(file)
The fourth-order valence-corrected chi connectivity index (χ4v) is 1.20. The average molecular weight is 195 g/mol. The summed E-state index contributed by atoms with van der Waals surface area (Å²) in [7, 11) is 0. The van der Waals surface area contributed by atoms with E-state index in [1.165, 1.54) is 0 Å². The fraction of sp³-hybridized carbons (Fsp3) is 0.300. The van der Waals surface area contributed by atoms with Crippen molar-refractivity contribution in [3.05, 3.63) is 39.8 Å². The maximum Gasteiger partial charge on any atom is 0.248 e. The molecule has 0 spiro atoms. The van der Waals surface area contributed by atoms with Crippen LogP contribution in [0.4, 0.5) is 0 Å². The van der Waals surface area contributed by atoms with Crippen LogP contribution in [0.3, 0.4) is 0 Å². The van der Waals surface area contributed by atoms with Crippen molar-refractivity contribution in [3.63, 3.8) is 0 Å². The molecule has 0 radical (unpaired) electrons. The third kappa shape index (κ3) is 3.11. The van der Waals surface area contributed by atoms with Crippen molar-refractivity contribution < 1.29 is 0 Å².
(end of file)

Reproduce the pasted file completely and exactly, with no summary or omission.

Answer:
The fourth-order valence-corrected chi connectivity index (χ4v) is 1.20. The average molecular weight is 195 g/mol. The summed E-state index contributed by atoms with van der Waals surface area (Å²) in [7, 11) is 0. The van der Waals surface area contributed by atoms with E-state index in [1.165, 1.54) is 0 Å². The fraction of sp³-hybridized carbons (Fsp3) is 0.300. The van der Waals surface area contributed by atoms with Crippen molar-refractivity contribution in [3.05, 3.63) is 39.8 Å². The maximum Gasteiger partial charge on any atom is 0.248 e. The molecule has 0 spiro atoms. The van der Waals surface area contributed by atoms with Crippen LogP contribution in [0.4, 0.5) is 0 Å². The van der Waals surface area contributed by atoms with Crippen LogP contribution in [0.3, 0.4) is 0 Å². The van der Waals surface area contributed by atoms with Crippen molar-refractivity contribution in [3.63, 3.8) is 0 Å². The molecule has 0 radical (unpaired) electrons. The third kappa shape index (κ3) is 3.11. The van der Waals surface area contributed by atoms with Crippen molar-refractivity contribution < 1.29 is 0 Å².